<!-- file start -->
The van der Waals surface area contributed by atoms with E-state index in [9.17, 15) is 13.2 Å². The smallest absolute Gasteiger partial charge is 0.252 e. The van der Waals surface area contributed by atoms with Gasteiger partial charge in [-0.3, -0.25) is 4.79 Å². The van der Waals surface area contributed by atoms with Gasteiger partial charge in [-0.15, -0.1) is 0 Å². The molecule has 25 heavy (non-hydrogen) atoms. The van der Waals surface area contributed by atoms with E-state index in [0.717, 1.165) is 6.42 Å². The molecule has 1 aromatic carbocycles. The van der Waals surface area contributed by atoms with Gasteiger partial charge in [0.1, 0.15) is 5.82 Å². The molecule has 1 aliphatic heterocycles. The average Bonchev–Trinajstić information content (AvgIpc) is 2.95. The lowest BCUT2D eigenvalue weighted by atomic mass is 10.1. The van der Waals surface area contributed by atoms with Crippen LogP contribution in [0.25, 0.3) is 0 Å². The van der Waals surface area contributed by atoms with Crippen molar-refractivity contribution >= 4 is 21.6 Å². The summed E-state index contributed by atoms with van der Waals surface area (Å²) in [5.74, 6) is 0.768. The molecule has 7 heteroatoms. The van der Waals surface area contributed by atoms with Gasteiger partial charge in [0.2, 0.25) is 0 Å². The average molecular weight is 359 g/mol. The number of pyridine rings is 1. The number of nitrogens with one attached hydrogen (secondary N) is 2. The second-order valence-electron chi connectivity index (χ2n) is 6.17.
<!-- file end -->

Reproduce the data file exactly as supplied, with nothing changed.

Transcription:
The van der Waals surface area contributed by atoms with E-state index in [9.17, 15) is 13.2 Å². The smallest absolute Gasteiger partial charge is 0.252 e. The van der Waals surface area contributed by atoms with Gasteiger partial charge in [-0.3, -0.25) is 4.79 Å². The van der Waals surface area contributed by atoms with Gasteiger partial charge in [-0.15, -0.1) is 0 Å². The molecule has 25 heavy (non-hydrogen) atoms. The van der Waals surface area contributed by atoms with E-state index in [0.717, 1.165) is 6.42 Å². The molecule has 1 aromatic carbocycles. The van der Waals surface area contributed by atoms with Gasteiger partial charge in [0.1, 0.15) is 5.82 Å². The molecule has 1 aliphatic heterocycles. The average Bonchev–Trinajstić information content (AvgIpc) is 2.95. The lowest BCUT2D eigenvalue weighted by atomic mass is 10.1. The van der Waals surface area contributed by atoms with Crippen LogP contribution in [0.25, 0.3) is 0 Å². The van der Waals surface area contributed by atoms with Crippen molar-refractivity contribution >= 4 is 21.6 Å². The summed E-state index contributed by atoms with van der Waals surface area (Å²) in [5.74, 6) is 0.768. The molecule has 7 heteroatoms. The van der Waals surface area contributed by atoms with Gasteiger partial charge in [0.2, 0.25) is 0 Å². The average molecular weight is 359 g/mol. The number of pyridine rings is 1. The number of nitrogens with one attached hydrogen (secondary N) is 2. The second-order valence-electron chi connectivity index (χ2n) is 6.17.